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17.5. Write Ahead Log

See also Section 27.3 for details on WAL tuning.

17.5.1. Settings

fsync (boolean)

If this parameter is on, the PostgreSQL server will try to make sure that updates are physically written to disk, by issuing fsync() system calls or various equivalent methods (see wal_sync_method). This ensures that the database cluster can recover to a consistent state after an operating system or hardware crash.

However, using fsync results in a performance penalty: when a transaction is committed, PostgreSQL must wait for the operating system to flush the write-ahead log to disk. When fsync is disabled, the operating system is allowed to do its best in buffering, ordering, and delaying writes. This can result in significantly improved performance. However, if the system crashes, the results of the last few committed transactions may be lost in part or whole. In the worst case, unrecoverable data corruption may occur. (Crashes of the database software itself are not a risk factor here. Only an operating-system-level crash creates a risk of corruption.)

Due to the risks involved, there is no universally correct setting for fsync. Some administrators always disable fsync, while others only turn it off during initial bulk data loads, where there is a clear restart point if something goes wrong. Others always leave fsync enabled. The default is to enable fsync, for maximum reliability. If you trust your operating system, your hardware, and your utility company (or your battery backup), you can consider disabling fsync.

This parameter can only be set in the postgresql.conf file or on the server command line. If you turn this parameter off, also consider turning off full_page_writes.

wal_sync_method (string)

Method used for forcing WAL updates out to disk. If fsync is off then this setting is irrelevant, since updates will not be forced out at all. Possible values are:

  • open_datasync (write WAL files with open() option O_DSYNC)

  • fdatasync (call fdatasync() at each commit)

  • fsync (call fsync() at each commit)

  • fsync_writethrough (call fsync() at each commit, forcing write-through of any disk write cache)

  • open_sync (write WAL files with open() option O_SYNC)

The open_* options also use O_DIRECT if available. Not all of these choices are available on all platforms. The default is the first method in the above list that is supported by the platform, except that fdatasync is the default on Linux. This parameter can only be set in the postgresql.conf file or on the server command line.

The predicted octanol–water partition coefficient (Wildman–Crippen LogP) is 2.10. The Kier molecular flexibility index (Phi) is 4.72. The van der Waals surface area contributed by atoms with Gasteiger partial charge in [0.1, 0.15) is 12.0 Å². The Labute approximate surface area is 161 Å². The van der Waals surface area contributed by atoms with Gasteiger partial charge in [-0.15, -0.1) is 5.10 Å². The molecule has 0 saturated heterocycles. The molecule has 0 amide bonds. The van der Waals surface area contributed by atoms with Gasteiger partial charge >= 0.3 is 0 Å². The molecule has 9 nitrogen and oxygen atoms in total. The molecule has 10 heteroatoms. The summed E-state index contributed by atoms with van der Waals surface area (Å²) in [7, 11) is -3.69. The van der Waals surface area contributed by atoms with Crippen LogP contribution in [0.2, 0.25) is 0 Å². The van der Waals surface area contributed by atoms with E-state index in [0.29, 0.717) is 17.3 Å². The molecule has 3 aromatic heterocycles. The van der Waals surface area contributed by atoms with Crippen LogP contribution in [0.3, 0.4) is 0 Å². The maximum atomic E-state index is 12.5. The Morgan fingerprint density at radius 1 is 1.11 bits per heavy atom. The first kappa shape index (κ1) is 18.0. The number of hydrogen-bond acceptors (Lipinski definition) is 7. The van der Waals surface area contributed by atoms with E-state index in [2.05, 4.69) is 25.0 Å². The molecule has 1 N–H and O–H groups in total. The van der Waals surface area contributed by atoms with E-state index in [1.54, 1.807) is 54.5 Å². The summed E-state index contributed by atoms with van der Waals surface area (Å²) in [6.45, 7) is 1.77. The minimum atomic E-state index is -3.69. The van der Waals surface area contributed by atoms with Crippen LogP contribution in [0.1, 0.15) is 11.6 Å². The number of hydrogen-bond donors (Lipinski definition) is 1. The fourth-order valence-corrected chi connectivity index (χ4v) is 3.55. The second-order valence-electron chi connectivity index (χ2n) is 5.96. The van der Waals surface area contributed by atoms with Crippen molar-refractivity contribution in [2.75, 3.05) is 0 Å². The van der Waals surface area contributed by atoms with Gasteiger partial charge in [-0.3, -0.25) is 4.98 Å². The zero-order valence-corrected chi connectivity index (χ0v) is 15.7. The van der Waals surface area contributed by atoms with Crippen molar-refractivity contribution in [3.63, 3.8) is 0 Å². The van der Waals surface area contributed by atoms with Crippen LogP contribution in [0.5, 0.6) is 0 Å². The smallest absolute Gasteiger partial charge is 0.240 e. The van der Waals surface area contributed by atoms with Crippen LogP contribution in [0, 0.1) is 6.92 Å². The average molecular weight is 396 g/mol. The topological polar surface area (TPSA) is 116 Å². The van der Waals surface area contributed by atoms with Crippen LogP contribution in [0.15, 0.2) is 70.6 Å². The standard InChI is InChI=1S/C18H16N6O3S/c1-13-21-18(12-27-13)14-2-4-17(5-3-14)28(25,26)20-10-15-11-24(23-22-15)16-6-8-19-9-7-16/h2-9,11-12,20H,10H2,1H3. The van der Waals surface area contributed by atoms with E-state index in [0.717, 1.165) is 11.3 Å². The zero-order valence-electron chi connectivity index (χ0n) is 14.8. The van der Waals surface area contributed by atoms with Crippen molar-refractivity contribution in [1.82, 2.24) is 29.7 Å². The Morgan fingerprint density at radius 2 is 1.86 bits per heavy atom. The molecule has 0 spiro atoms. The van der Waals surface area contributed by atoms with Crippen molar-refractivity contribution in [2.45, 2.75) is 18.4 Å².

full_page_writes (boolean)

When this parameter is on, the PostgreSQL server writes the entire content of each disk page to WAL during the first modification of that page after a checkpoint. This is needed because a page write that is in process during an operating system crash might be only partially completed, leading to an on-disk page that contains a mix of old and new data. The row-level change data normally stored in WAL will not be enough to completely restore such a page during post-crash recovery. Storing the full page image guarantees that the page can be correctly restored, but at a price in increasing the amount of data that must be written to WAL. (Because WAL replay always starts from a checkpoint, it is sufficient to do this during the first change of each page after a checkpoint. Therefore, one way to reduce the cost of full-page writes is to increase the checkpoint interval parameters.)

Turning this parameter off speeds normal operation, but might lead to a corrupt database after an operating system crash or power failure. The risks are similar to turning off fsync, though smaller. It may be safe to turn off this parameter if you have hardware (such as a battery-backed disk controller) or file-system software that reduces the risk of partial page writes to an acceptably low level (e.g., ReiserFS 4).

Turning off this parameter does not affect use of WAL archiving for point-in-time recovery (PITR) (see Section 23.3).

This parameter can only be set in the postgresql.conf file or on the server command line. The default is on.

wal_buffers (integer)